Science vs Superstition

4 08 2009
Thaindian News
Thaindian News

When babies are tossed off the roof of a shrine to ensure good health and prosperity, we as health educators are not doing our jobs.

Many will have heard about this centuries-old ritual that’s followed by hundreds of Hindu and Muslim families.  The child mortality rate is high in India’s rural lands, and these old practices give parents hope that their child will live.

We have to take the time to share the basics of what we know with others, so that everyone in every village in this world has at least the option of using science as the basis for healthcare decisions, rather than superstition.


The Plague

3 08 2009

The plague. Sounds so 14th century, doesn’t it?

Two townsfolk in a rural area of China recently died of pneumonic plague, bringing it right into the 21st century.  Their small town is now sealed off from the world and it’s unknown for how long the quarantine will last.

There are three forms of plague:

  • Bubonic is the most common form and it causes swellings or tumors on the affected person’s neck, armpits or groin.  Infected fleas hopping a ride on rats and then humans are the common source of infection for this disease.
  • Pneumonic is a respiratory infection and can be spread just by breathing in the exhaled air of an infected person.  This is a very infectious and deadly form of plague.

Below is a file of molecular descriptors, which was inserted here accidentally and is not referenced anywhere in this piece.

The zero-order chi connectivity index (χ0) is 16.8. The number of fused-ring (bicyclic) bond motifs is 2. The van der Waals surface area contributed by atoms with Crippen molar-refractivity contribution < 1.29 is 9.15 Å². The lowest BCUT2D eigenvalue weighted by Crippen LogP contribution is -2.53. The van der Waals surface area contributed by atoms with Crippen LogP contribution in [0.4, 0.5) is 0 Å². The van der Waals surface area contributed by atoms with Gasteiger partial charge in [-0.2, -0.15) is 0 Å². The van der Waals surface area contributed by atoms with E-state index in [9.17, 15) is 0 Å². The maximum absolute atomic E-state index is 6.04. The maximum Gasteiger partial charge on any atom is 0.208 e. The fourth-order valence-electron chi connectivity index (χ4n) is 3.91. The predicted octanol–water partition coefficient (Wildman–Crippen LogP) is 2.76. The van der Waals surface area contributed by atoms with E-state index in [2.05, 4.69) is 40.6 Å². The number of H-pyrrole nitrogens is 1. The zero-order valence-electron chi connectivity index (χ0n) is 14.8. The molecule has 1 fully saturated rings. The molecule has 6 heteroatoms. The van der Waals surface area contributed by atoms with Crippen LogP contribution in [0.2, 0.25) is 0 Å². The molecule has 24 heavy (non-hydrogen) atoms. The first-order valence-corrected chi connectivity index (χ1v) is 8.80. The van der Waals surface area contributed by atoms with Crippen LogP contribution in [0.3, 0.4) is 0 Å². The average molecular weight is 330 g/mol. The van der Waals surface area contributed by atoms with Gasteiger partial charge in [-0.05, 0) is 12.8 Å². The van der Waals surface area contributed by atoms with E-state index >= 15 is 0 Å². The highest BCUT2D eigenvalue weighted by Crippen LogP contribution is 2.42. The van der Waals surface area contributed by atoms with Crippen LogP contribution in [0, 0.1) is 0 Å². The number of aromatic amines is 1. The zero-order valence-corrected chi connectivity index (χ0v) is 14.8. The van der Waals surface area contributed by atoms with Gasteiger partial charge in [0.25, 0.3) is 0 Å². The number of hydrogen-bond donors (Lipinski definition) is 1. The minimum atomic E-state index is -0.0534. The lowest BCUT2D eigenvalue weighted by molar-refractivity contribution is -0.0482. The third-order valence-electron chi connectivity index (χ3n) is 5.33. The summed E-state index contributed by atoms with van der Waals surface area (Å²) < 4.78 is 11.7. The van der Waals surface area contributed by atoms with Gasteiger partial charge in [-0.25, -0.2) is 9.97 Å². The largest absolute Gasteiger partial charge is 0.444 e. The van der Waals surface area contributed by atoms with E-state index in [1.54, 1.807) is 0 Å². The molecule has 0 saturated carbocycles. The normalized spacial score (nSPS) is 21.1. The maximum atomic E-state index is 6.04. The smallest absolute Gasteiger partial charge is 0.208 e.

• Septicemic attacks the blood system but doesn’t spread from person to person.

The WHO isn’t too worried about the small outbreak and this makes sense.  For most people, this is not a potential health risk when stepping out the door each morning, and China’s quick actions will likely stop the spread of infection.

These days, diseases old and new seem to crop up with depressing regularity.  There are several things we can do to protect ourselves, including:

  • keeping our hands clean throughout the day with soap and water or hand sanitizer
  • covering our coughs and sneezes
  • talking to our healthcare provider to see what immunizations are right for our family members
  • using standard precautions in daily living